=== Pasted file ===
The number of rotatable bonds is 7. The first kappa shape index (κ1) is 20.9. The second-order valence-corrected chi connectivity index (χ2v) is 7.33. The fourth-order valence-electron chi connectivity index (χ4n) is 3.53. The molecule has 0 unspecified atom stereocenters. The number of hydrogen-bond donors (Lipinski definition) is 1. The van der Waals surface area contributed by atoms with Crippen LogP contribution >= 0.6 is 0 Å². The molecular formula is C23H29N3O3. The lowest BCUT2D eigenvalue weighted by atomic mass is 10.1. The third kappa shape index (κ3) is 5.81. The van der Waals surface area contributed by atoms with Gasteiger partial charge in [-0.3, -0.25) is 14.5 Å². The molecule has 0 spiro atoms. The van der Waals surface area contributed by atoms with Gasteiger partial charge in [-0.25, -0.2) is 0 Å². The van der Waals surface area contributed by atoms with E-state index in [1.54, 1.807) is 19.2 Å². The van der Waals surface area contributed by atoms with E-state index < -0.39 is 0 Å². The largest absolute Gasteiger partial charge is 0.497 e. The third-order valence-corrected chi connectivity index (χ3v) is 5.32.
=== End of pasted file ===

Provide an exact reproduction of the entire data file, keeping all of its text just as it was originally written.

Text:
The number of rotatable bonds is 7. The first kappa shape index (κ1) is 20.9. The second-order valence-corrected chi connectivity index (χ2v) is 7.33. The fourth-order valence-electron chi connectivity index (χ4n) is 3.53. The molecule has 0 unspecified atom stereocenters. The number of hydrogen-bond donors (Lipinski definition) is 1. The van der Waals surface area contributed by atoms with Crippen LogP contribution >= 0.6 is 0 Å². The molecular formula is C23H29N3O3. The lowest BCUT2D eigenvalue weighted by atomic mass is 10.1. The third kappa shape index (κ3) is 5.81. The van der Waals surface area contributed by atoms with Gasteiger partial charge in [-0.3, -0.25) is 14.5 Å². The molecule has 0 spiro atoms. The van der Waals surface area contributed by atoms with Gasteiger partial charge in [-0.25, -0.2) is 0 Å². The van der Waals surface area contributed by atoms with E-state index in [1.54, 1.807) is 19.2 Å². The van der Waals surface area contributed by atoms with E-state index < -0.39 is 0 Å². The largest absolute Gasteiger partial charge is 0.497 e. The third-order valence-corrected chi connectivity index (χ3v) is 5.32.